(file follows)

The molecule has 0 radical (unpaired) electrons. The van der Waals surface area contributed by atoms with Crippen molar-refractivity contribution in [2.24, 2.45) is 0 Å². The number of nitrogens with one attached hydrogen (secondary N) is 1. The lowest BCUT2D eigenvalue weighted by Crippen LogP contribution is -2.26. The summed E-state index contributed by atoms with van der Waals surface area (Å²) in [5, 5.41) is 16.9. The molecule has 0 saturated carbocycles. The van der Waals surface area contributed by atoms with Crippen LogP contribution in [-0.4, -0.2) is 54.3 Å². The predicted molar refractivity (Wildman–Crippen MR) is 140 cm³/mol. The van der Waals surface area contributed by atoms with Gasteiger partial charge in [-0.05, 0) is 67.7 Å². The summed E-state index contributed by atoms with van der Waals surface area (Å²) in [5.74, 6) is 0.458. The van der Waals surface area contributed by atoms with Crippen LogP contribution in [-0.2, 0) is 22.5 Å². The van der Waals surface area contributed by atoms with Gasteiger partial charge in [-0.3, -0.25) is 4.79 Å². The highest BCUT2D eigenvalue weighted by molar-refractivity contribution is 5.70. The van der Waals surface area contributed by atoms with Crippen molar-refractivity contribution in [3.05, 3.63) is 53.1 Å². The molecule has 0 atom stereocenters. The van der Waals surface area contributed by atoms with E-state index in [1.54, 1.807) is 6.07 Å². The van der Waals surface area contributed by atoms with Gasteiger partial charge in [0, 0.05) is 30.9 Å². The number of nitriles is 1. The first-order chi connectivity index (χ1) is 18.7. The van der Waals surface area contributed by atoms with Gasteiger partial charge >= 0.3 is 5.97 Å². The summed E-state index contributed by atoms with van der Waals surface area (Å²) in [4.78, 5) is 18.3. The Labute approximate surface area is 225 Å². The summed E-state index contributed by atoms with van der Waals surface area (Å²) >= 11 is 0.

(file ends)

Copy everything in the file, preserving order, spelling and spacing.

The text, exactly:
The molecule has 0 radical (unpaired) electrons. The van der Waals surface area contributed by atoms with Crippen molar-refractivity contribution in [2.24, 2.45) is 0 Å². The number of nitrogens with one attached hydrogen (secondary N) is 1. The lowest BCUT2D eigenvalue weighted by Crippen LogP contribution is -2.26. The summed E-state index contributed by atoms with van der Waals surface area (Å²) in [5, 5.41) is 16.9. The molecule has 0 saturated carbocycles. The van der Waals surface area contributed by atoms with Crippen LogP contribution in [-0.4, -0.2) is 54.3 Å². The predicted molar refractivity (Wildman–Crippen MR) is 140 cm³/mol. The van der Waals surface area contributed by atoms with Gasteiger partial charge in [-0.05, 0) is 67.7 Å². The summed E-state index contributed by atoms with van der Waals surface area (Å²) in [5.74, 6) is 0.458. The van der Waals surface area contributed by atoms with Crippen LogP contribution in [-0.2, 0) is 22.5 Å². The van der Waals surface area contributed by atoms with Gasteiger partial charge in [-0.3, -0.25) is 4.79 Å². The highest BCUT2D eigenvalue weighted by molar-refractivity contribution is 5.70. The van der Waals surface area contributed by atoms with Crippen molar-refractivity contribution in [3.05, 3.63) is 53.1 Å². The molecule has 0 atom stereocenters. The van der Waals surface area contributed by atoms with E-state index in [1.54, 1.807) is 6.07 Å². The van der Waals surface area contributed by atoms with Gasteiger partial charge in [0, 0.05) is 30.9 Å². The number of nitriles is 1. The first-order chi connectivity index (χ1) is 18.7. The van der Waals surface area contributed by atoms with Gasteiger partial charge >= 0.3 is 5.97 Å². The summed E-state index contributed by atoms with van der Waals surface area (Å²) in [4.78, 5) is 18.3. The Labute approximate surface area is 225 Å². The summed E-state index contributed by atoms with van der Waals surface area (Å²) >= 11 is 0.